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Pride, Tradition, and Grease: Hamburger America

review by dave heaton

A hand flipping a hamburger over as it cooks is the first image you see in Hamburger America, a documentary now on DVD which offers looks at 8 restaurants across the U.S. that specialize in hamburgers. From that common image of a hamburger cooking, the film quickly segues into a woman working at a restaurant telling the story of a man running in to buy a bunch of cheeseburgers while his wife was in the car going into labor. That level of obsession is one common theme in the stories of all the restaurants depicted. Another is personality. These aren't ordinary hamburger places; each one has its own unique way of doing things. The people running the restaurant give their own unique stamp to the food and the place itself, and the customers, with their own quirks and habits, build off that to further the place's unique identity.

These restaurants stand in stark contrast to the film's invisible Other: the corporate fast-food chains. They're distinct, and distinctly human. Each draws from, and adds to, its local community in positive ways. Many are run by families, and were passed down through generations. And most make a point of using fresh, local ingredients.

Dyer's World Famous Hamburgers, on Beale Street in Memphis, Tennessee, opens the film, with its deep-fried hamburger, cooked in the same reused grease since the restaurant opened in 1912. It even moved to a new location since then, and had a city ceremony, with a police escort, for the transportation of the grease. "Pride, tradition, and grease," is what the owner says Dyer's is about, and he could just as well be described many of the other restaurants in the film, located in cities and towns across the country. Each place visited in this hour-long film has its own unique history, its own interesting anecdotes. Each has its own regular customers people who've been coming there for decades, people who eat there three times a day, people who might spend hours sharing tales of what the place once was, of what it is now, and of how much the place means to them. And each restaurant has a truly unique way of cooking hamburgers.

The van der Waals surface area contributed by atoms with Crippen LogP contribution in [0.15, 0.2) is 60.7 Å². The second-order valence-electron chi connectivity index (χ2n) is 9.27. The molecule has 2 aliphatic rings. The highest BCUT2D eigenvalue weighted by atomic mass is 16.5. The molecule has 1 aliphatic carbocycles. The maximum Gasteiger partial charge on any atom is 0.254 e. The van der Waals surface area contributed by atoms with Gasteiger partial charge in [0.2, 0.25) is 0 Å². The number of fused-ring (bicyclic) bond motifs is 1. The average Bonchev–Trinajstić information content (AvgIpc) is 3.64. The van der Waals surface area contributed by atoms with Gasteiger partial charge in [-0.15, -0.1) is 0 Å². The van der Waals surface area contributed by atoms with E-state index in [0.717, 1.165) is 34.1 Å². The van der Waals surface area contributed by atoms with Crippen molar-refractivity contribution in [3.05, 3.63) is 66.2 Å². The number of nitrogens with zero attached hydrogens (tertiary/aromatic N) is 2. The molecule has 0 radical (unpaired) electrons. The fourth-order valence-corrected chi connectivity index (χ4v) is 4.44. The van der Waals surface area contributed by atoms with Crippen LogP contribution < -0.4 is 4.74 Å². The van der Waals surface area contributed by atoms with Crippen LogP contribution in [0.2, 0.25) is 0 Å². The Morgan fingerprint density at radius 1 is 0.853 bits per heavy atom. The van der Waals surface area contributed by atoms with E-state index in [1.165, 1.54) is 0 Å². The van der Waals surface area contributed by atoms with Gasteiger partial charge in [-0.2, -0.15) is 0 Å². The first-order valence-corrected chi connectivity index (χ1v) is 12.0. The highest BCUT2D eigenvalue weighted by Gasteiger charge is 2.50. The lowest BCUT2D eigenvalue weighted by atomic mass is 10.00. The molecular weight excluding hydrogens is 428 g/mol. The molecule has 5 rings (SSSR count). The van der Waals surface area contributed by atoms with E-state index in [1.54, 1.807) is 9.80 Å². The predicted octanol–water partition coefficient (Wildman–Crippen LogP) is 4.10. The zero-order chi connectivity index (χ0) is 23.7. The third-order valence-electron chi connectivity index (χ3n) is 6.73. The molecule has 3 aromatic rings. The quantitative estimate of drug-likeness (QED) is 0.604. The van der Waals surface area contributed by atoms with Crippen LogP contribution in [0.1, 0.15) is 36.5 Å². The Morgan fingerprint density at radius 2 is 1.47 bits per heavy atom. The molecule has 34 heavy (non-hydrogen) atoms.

There's steamed cheeseburgers at Ted's Restaurant in Meriden, Connecticut; peanut butter-covered "goober burgers" at the Wheel Inn Drive-Inn in Sedalia, Missouri; drenched-in-butter "butter burgers" at Solly's Grille in Glendale, Wisconsin; enormous Meers burgers at Meers Restaurant in Meers, Oklahoma; green chile cheeseburgers at Bobcat Bite in Santa Fe, New Mexico. The film also looks at the home of the first hamburger, Louis Lunch in New Haven, Connecticut, and the Billygoat Tavern in Chicago, the place made famous by a John Belushi skit on Saturday Night Live.

Like most worthwhile books or films about food, the documentary Hamburger America is really about a whole lot more than just food. It's about people, about communities, about America. It's about how what and where we eat reflects our personalities and brings people together. It's a compelling testament to the uniqueness of people and places.


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